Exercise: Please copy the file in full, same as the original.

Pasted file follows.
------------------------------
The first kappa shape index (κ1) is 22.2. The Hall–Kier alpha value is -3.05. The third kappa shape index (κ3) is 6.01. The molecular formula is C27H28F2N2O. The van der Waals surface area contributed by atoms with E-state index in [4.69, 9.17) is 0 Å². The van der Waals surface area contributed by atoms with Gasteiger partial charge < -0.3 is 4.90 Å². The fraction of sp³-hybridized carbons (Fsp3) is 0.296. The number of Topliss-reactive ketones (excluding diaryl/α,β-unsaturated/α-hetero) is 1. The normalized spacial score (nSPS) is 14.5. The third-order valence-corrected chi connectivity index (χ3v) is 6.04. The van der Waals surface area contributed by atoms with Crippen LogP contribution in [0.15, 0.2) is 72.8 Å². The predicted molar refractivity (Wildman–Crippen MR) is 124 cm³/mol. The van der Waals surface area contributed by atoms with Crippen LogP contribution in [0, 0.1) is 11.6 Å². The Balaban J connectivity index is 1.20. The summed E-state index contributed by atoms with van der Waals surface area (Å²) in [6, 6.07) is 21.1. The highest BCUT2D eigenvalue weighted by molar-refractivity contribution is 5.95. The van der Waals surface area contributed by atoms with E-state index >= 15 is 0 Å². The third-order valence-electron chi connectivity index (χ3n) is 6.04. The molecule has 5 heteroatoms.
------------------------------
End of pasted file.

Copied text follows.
The first kappa shape index (κ1) is 22.2. The Hall–Kier alpha value is -3.05. The third kappa shape index (κ3) is 6.01. The molecular formula is C27H28F2N2O. The van der Waals surface area contributed by atoms with E-state index in [4.69, 9.17) is 0 Å². The van der Waals surface area contributed by atoms with Gasteiger partial charge < -0.3 is 4.90 Å². The fraction of sp³-hybridized carbons (Fsp3) is 0.296. The number of Topliss-reactive ketones (excluding diaryl/α,β-unsaturated/α-hetero) is 1. The normalized spacial score (nSPS) is 14.5. The third-order valence-corrected chi connectivity index (χ3v) is 6.04. The van der Waals surface area contributed by atoms with Crippen LogP contribution in [0.15, 0.2) is 72.8 Å². The predicted molar refractivity (Wildman–Crippen MR) is 124 cm³/mol. The van der Waals surface area contributed by atoms with Crippen LogP contribution in [0, 0.1) is 11.6 Å². The Balaban J connectivity index is 1.20. The summed E-state index contributed by atoms with van der Waals surface area (Å²) in [6, 6.07) is 21.1. The highest BCUT2D eigenvalue weighted by molar-refractivity contribution is 5.95. The van der Waals surface area contributed by atoms with E-state index >= 15 is 0 Å². The third-order valence-electron chi connectivity index (χ3n) is 6.04. The molecule has 5 heteroatoms.